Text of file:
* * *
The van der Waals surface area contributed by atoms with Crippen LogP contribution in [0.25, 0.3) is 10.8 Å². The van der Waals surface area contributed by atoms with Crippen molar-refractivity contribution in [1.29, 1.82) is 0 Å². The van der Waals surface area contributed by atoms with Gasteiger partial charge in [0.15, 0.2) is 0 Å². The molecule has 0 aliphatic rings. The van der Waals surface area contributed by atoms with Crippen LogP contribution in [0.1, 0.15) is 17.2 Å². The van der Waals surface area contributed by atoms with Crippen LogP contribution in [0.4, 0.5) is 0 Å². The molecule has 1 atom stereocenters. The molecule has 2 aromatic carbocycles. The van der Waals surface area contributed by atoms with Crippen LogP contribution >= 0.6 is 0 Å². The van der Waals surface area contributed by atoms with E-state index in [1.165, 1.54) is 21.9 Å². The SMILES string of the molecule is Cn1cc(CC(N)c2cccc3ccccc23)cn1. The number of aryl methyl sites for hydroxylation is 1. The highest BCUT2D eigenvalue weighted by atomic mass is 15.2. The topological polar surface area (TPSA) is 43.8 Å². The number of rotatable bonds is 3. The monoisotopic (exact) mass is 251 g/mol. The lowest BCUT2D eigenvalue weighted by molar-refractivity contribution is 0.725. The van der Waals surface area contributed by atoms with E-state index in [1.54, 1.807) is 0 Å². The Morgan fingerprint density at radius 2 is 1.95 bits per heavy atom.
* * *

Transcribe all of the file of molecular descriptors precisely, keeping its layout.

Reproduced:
The van der Waals surface area contributed by atoms with Crippen LogP contribution in [0.25, 0.3) is 10.8 Å². The van der Waals surface area contributed by atoms with Crippen molar-refractivity contribution in [1.29, 1.82) is 0 Å². The van der Waals surface area contributed by atoms with Gasteiger partial charge in [0.15, 0.2) is 0 Å². The molecule has 0 aliphatic rings. The van der Waals surface area contributed by atoms with Crippen LogP contribution in [0.1, 0.15) is 17.2 Å². The van der Waals surface area contributed by atoms with Crippen LogP contribution in [0.4, 0.5) is 0 Å². The molecule has 1 atom stereocenters. The molecule has 2 aromatic carbocycles. The van der Waals surface area contributed by atoms with Crippen LogP contribution >= 0.6 is 0 Å². The van der Waals surface area contributed by atoms with E-state index in [1.165, 1.54) is 21.9 Å². The SMILES string of the molecule is Cn1cc(CC(N)c2cccc3ccccc23)cn1. The number of aryl methyl sites for hydroxylation is 1. The highest BCUT2D eigenvalue weighted by atomic mass is 15.2. The topological polar surface area (TPSA) is 43.8 Å². The number of rotatable bonds is 3. The monoisotopic (exact) mass is 251 g/mol. The lowest BCUT2D eigenvalue weighted by molar-refractivity contribution is 0.725. The van der Waals surface area contributed by atoms with E-state index in [1.54, 1.807) is 0 Å². The Morgan fingerprint density at radius 2 is 1.95 bits per heavy atom.